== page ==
Various Locations

The standard protocol when I do a restaurant review is to stop in a handful of times and order more food than I could ever eat in one sitting—sample a little of everything. This works fairly well, but the task of tackling a menu is sometimes too daunting.

If the mission is to familiarize oneself with all of the food choices, then the result is almost always complete failure. I am rarely able to put a dent in the many culinary offerings, and I’m sure there have been dishes that I’ve missed that would have changed my entire outlook on the restaurant. Sadly, it’s an uncommon event when I’m able to master a menu and study a place comprehensively—that is, unless I’m stalking one of the servers.

Speaking of stalking, I’ve been stalking the Chow Truck for the past few months. The Chow Truck is a little bit like a bright yellow, wheeled version of the island on the show LOST—it’s considered sacred by some, and it has the ability to move around at will.  I stared seeing the massive catering truck long before I had the courage to approach it and prior to understanding that there was a website ( detailing where it would be and when it would be there.

The mobile restaurant is the brainchild of seasoned Salt Lake restauranteuse SuAn Chow (formerly of Charlie Chow and ChowMeinia) and local bad-ass chef Rosanne Ruiz (chef/owner of Sage Grill, executive chef at the now-closed Capitol Café and the gal who designed the menu at Vinto Pizzeria).  Having embraced the itinerant nature of a vagabond food truck, this superhero restaurant team opens shop at a couple of different locations daily.

And while they tend to mostly center their efforts downtown (Trolley Square and the Gallivan Center), they’ve recently added an avenues location and make regular stops near the university and along the east bench. Wherever they are, if you can get to the right parking lot, you will be rewarded with some of Salt Lake’s best street cuisine.

And cuisine is the right term. The slogan painted on the truck is “Haute Asian Cuisine on the Go,” and the accuracy of that statement cannot be overstated. The menu is comprised of inexpensive-yet-highbrow takes on Asian dishes, filtered through the Southern California style of a catering truck.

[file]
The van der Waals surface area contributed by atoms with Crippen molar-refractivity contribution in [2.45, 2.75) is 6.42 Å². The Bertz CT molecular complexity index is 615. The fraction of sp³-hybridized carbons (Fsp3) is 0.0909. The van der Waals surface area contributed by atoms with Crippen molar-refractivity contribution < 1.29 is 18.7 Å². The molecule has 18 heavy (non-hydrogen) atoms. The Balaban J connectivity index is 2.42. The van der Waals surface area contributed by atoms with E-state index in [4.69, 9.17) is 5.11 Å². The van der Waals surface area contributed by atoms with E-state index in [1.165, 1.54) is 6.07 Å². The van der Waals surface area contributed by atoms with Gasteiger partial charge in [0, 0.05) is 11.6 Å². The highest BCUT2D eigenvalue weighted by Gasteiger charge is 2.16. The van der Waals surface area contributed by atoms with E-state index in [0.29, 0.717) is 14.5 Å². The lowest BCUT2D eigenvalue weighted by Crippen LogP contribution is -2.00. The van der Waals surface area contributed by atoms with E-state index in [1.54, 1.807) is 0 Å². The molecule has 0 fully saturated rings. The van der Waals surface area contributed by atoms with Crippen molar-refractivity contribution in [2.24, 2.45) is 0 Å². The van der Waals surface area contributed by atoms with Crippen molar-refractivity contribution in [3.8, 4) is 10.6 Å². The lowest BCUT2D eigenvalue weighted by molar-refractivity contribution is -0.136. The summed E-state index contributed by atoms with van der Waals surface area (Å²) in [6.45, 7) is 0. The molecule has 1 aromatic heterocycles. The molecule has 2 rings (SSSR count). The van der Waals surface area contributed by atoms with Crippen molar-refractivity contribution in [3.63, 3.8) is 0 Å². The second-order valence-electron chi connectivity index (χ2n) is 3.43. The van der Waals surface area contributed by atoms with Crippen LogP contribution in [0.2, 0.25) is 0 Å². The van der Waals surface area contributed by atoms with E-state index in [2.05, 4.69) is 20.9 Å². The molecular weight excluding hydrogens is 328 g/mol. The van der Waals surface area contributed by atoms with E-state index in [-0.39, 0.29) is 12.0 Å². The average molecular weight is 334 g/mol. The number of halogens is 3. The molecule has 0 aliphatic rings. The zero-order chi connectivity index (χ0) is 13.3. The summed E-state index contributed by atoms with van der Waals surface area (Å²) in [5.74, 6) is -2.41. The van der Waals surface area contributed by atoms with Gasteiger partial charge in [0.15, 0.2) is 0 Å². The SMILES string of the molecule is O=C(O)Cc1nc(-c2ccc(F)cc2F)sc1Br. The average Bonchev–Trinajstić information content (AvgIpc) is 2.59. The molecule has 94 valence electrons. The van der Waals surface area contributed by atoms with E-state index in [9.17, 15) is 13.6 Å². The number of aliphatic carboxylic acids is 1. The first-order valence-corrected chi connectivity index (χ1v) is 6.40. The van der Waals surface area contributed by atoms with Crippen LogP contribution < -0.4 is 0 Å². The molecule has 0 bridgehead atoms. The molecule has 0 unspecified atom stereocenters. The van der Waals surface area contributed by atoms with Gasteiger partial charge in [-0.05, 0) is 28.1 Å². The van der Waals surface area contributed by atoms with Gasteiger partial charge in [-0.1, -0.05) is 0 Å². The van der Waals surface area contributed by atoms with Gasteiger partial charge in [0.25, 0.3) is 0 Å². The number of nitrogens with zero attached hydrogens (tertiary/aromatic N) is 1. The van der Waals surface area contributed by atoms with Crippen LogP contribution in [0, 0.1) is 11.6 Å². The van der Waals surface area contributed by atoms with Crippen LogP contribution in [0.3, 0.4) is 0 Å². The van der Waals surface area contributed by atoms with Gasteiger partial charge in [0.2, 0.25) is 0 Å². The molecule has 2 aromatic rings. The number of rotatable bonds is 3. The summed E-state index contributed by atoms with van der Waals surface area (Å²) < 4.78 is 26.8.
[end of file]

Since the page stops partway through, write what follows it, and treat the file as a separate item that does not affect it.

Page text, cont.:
Since kitchen and storage space is at a premium, several of the items available share many of the same ingredients. This simple fact underscores the genius of Chow and Ruiz—not only are they able to make a wide variety of dishes available with a limited amount of ingredients, the mix-and-match nature of the menu makes it possible for customers to know what almost everything will taste like without having to sample everything they offer. The restaurant-goer can get a comprehensive feel for the menu after only a few visits.

Your experience at the Chow Truck starts with deciding which marinated meat (or non-meat) options you want as the base of your meal.  They offer coconut-lemon grass chicken, pineapple-ginger pork, spicy beef with a cilantro-chile pesto, panko-fried tofu and flash-fried calamari.  You can get them served as a street-style taco, topped with crisp Asian coleslaw and fried wonton strips. Another option is a similar meat and slaw construction served on a toasted slider bun (think of a Korean-style White Castle burger).

The third variation is forgoing the corn tortilla or slider bun altogether and getting it served over salad greens instead. You can also order the fried calamari on its own, dusted with Asian spices and served with tangy fried lemon slices and a chipotle aioli dip.

And if crunchy chips are your thing, you cannot go wrong ordering the root chips. Fried to a crisp perfection, they are spiked with the truck’s special blend of spices and feature thin slices of  Yukon gold and purple potatoes, carrots, yams, beets and lotus root. If you’re fortunate, you’ll get there just as they come out of the fryer. The resulting experience is almost religious.

With nothing over six dollars, customers can get a hearty sampling of the Chow Truck’s offerings without breaking the bank. It should be noted that at this point they are strictly a cash-and-carry establishment, but not to worry—a little cash goes a long way.

In addition to the options I already mentioned, they offer a daily soup choice, an array of candy, teas and soda, and even their own special blend of coffee. There are also daily specials that can be even more daring than their regular fare.  The panko-fried shrimp cake slider is a personal favorite. You should try it when they have it. In fact, you would do well to just go ahead and order a little of everything.